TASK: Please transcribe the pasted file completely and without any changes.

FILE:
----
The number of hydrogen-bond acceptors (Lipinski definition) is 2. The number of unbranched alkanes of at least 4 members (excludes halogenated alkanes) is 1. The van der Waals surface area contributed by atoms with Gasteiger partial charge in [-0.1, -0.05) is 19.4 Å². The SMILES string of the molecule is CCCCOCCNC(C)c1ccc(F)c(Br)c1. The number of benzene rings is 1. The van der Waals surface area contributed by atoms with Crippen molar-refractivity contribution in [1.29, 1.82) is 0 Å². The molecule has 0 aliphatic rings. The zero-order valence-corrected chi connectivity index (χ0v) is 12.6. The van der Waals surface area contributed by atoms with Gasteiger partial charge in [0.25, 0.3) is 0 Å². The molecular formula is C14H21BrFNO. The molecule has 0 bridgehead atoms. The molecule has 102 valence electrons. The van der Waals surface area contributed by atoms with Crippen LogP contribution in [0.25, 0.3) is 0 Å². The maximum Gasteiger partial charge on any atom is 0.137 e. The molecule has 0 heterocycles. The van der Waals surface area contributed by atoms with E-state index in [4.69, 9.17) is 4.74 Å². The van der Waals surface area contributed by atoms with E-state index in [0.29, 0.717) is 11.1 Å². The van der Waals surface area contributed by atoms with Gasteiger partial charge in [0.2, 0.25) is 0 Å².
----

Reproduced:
The number of hydrogen-bond acceptors (Lipinski definition) is 2. The number of unbranched alkanes of at least 4 members (excludes halogenated alkanes) is 1. The van der Waals surface area contributed by atoms with Gasteiger partial charge in [-0.1, -0.05) is 19.4 Å². The SMILES string of the molecule is CCCCOCCNC(C)c1ccc(F)c(Br)c1. The number of benzene rings is 1. The van der Waals surface area contributed by atoms with Crippen molar-refractivity contribution in [1.29, 1.82) is 0 Å². The molecule has 0 aliphatic rings. The zero-order valence-corrected chi connectivity index (χ0v) is 12.6. The van der Waals surface area contributed by atoms with Gasteiger partial charge in [0.25, 0.3) is 0 Å². The molecular formula is C14H21BrFNO. The molecule has 0 bridgehead atoms. The molecule has 102 valence electrons. The van der Waals surface area contributed by atoms with Crippen LogP contribution in [0.25, 0.3) is 0 Å². The maximum Gasteiger partial charge on any atom is 0.137 e. The molecule has 0 heterocycles. The van der Waals surface area contributed by atoms with E-state index in [4.69, 9.17) is 4.74 Å². The van der Waals surface area contributed by atoms with E-state index in [0.29, 0.717) is 11.1 Å². The van der Waals surface area contributed by atoms with Gasteiger partial charge in [0.2, 0.25) is 0 Å².